The UK leaves the European Union

The UK leaves the European Union

Supporters hold a banners during a pro-EU rally in Trafalgar Square in London, after some of the pro-EU events organized in the aftermath of last week’s historic referendum have been cancelled at short notice over safety concerns, Tuesday, June 28, 2016. (Ian West/PA via AP)

The United Kingdom left the European Union on June 23 when citizens officially voted on a referendum resulting in the resignation of Britain’s prime minister, global economic effects and reconsiderations from additional countries in the EU on whether or not to stay in.

Since the decision, Britain has faced several new developments, both political and economic.

The following Friday, Prime Minister David Cameron, who lead the campaign to stay in the EU, announced he would be leaving his position in October. In a press conference held in London, Cameron said that he felt the country should have a leader that supported the people.

“I will do everything I can as prime minister to steady the ship over the coming weeks and months, but I do not think it would be right for me to try to be the captain that steers our country to its next destination,” Cameron said.

Britain's Prime Minister David Cameron leaves 10 Downing Street in London, to address Parliament on Britain's European Union referendum choice to leave, Monday, June 27, 2016. Political turmoil has roiled Britain since the European Union referendum result to leave, as leaders of the government and opposition parties grapple with the question of how precisely the U.K. will separate from the other 27 nations in the bloc. (AP Photo/Matt Dunham)

On Monday, June 27, Britain’s Prime Minister David Cameron leaves 10 Downing Street in London to address Parliament on Britain’s European Union referendum choice to leave. Political turmoil has roiled Britain since the European Union referendum result to leave, as leaders of the government and opposition parties grapple with the question of how precisely the U.K. will separate from the other 27 nations in the bloc. (AP Photo/Matt Dunham)

In addition to the Prime Minister resigning, Britain’s economy has had a significant change.

According to the Associated Press, the stock market went down 7.7 percent shortly after announcement was made.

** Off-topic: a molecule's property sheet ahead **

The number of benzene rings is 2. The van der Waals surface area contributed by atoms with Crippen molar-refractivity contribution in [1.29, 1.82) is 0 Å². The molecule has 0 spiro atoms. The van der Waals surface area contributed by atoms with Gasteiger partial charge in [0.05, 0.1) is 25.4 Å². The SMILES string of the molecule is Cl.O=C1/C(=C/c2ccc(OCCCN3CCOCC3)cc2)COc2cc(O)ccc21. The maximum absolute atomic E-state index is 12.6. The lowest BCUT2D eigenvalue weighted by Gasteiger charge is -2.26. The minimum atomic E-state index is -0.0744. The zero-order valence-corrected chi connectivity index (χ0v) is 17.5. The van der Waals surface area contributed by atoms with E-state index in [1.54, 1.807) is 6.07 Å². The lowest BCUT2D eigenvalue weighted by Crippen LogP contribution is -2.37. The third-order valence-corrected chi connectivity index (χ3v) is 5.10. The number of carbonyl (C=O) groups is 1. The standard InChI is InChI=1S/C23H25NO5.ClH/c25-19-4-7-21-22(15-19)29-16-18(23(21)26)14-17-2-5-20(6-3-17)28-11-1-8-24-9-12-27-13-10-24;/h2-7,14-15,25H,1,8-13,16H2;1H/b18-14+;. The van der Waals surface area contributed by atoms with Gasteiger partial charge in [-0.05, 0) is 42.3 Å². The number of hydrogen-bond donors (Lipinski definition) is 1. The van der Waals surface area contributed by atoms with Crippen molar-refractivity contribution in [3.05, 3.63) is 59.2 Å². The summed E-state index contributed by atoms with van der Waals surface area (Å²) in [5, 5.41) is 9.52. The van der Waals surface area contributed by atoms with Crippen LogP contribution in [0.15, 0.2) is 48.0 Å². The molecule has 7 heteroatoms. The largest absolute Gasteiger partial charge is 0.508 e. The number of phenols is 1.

The European Central Bank said it would be monitoring financial markets in the weeks to come, ready to provide any additional liquidity.

According to ABC News, the Bank of England’s Governor, Mark Carney, released a statement on the issue:

“Some market and economic volatility can be expected as this process unfolds. But we are well prepared for this,” Carney said 

There have been significant changes thus far in the economy that have not been positive. The British pound fell to a three-decade low against the U.S. dollar, its biggest one-day fall on record, while the euro slipped three percent.

What was once one of the greater economies in Europe is now likely to suffer a small recession in the months to come. However, the impact this situation has had on the global economy is still uncertain.

The voter turnout for the referendum was 72.2 percent, with 51.9 percent being on the “Leave” side and 48.1 percent on the “Remain” side.

Former mayor of London, Boris Johnson, supported the Independence Party and was a big advocate for the leave. He is also a consideration for the replacement of the current Prime Minister.

In the aftermath of the Leave other countries in the EU have also considered their own referendum and some have refused. The biggest concern about this whole thing is the future of the European Union. 

According to American Funds, Euro Pacific Growth Fund portfolio manager, Matt Brett, released a statement regarding his worries for the remaining countries in the EU.

“This isn’t just about the U.K. leaving. Ultimately, the U.K. should be able to devalue its currency enough into a competitive position. The bigger question is how the other 27 EU members deal with their problems now,” Brett said.

However, those who support the leave have acknowledged their feeling on the issue, claiming that there has been some overreaction on the economic spectrum.

Britain is the first country to leave the EU, and as the situation progresses, only time will tell how it will continues to effect the UK, Europe and the world. 

European Commission President Jean-Claude Juncker, right, speaks during a special session of European Parliament in Brussels on Tuesday, June 28, 2016. EU heads of state and government meet Tuesday and Wednesday in Brussels for the first time since Britain voted to leave the European Union, throwing British and European politics into disarray. At front second left is UKIP leader Nigel Farage. (AP Photo/Geert Vanden Wijngaert)

European Commission President Jean-Claude Juncker, right, speaks during a special session of European Parliament in Brussels on Tuesday, June 28, 2016. EU heads of state and government meet Tuesday and Wednesday in Brussels for the first time since Britain voted to leave the European Union, throwing British and European politics into disarray. At front second left is UKIP leader Nigel Farage. (AP Photo/Geert Vanden Wijngaert)

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